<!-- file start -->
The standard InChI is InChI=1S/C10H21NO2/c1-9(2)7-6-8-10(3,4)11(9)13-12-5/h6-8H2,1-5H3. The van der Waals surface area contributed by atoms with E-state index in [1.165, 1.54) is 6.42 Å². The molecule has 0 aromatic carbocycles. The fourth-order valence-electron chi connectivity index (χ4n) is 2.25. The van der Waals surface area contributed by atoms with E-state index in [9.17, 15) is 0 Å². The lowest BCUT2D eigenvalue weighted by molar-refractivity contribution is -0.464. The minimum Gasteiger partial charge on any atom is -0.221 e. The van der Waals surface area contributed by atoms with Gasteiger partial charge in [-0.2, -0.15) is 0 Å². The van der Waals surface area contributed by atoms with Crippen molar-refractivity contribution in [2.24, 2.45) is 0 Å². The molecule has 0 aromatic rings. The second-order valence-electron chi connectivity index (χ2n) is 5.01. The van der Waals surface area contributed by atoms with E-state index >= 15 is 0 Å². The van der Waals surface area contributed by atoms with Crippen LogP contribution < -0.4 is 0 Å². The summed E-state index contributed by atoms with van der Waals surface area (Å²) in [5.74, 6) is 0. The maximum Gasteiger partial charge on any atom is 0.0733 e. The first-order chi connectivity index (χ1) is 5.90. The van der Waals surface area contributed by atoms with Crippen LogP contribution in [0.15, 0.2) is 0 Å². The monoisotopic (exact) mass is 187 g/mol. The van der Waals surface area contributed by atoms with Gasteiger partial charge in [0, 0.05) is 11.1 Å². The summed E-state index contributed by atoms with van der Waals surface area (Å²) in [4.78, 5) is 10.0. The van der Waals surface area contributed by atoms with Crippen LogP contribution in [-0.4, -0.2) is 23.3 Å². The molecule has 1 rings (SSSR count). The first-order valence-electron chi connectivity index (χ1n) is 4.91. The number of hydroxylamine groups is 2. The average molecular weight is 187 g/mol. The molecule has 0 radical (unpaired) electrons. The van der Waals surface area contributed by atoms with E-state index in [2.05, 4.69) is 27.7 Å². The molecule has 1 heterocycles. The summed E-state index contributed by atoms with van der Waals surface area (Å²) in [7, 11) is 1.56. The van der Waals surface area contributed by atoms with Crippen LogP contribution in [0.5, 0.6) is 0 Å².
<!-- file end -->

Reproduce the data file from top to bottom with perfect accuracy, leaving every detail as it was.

The standard InChI is InChI=1S/C10H21NO2/c1-9(2)7-6-8-10(3,4)11(9)13-12-5/h6-8H2,1-5H3. The van der Waals surface area contributed by atoms with E-state index in [1.165, 1.54) is 6.42 Å². The molecule has 0 aromatic carbocycles. The fourth-order valence-electron chi connectivity index (χ4n) is 2.25. The van der Waals surface area contributed by atoms with E-state index in [9.17, 15) is 0 Å². The lowest BCUT2D eigenvalue weighted by molar-refractivity contribution is -0.464. The minimum Gasteiger partial charge on any atom is -0.221 e. The van der Waals surface area contributed by atoms with Gasteiger partial charge in [-0.2, -0.15) is 0 Å². The van der Waals surface area contributed by atoms with Crippen molar-refractivity contribution in [2.24, 2.45) is 0 Å². The molecule has 0 aromatic rings. The second-order valence-electron chi connectivity index (χ2n) is 5.01. The van der Waals surface area contributed by atoms with E-state index >= 15 is 0 Å². The van der Waals surface area contributed by atoms with Crippen LogP contribution < -0.4 is 0 Å². The summed E-state index contributed by atoms with van der Waals surface area (Å²) in [5.74, 6) is 0. The maximum Gasteiger partial charge on any atom is 0.0733 e. The first-order chi connectivity index (χ1) is 5.90. The van der Waals surface area contributed by atoms with Crippen LogP contribution in [0.15, 0.2) is 0 Å². The monoisotopic (exact) mass is 187 g/mol. The van der Waals surface area contributed by atoms with Gasteiger partial charge in [0, 0.05) is 11.1 Å². The summed E-state index contributed by atoms with van der Waals surface area (Å²) in [4.78, 5) is 10.0. The van der Waals surface area contributed by atoms with Crippen LogP contribution in [-0.4, -0.2) is 23.3 Å². The molecule has 1 rings (SSSR count). The first-order valence-electron chi connectivity index (χ1n) is 4.91. The number of hydroxylamine groups is 2. The average molecular weight is 187 g/mol. The molecule has 0 radical (unpaired) electrons. The van der Waals surface area contributed by atoms with E-state index in [2.05, 4.69) is 27.7 Å². The molecule has 1 heterocycles. The summed E-state index contributed by atoms with van der Waals surface area (Å²) in [7, 11) is 1.56. The van der Waals surface area contributed by atoms with Crippen LogP contribution in [0.5, 0.6) is 0 Å².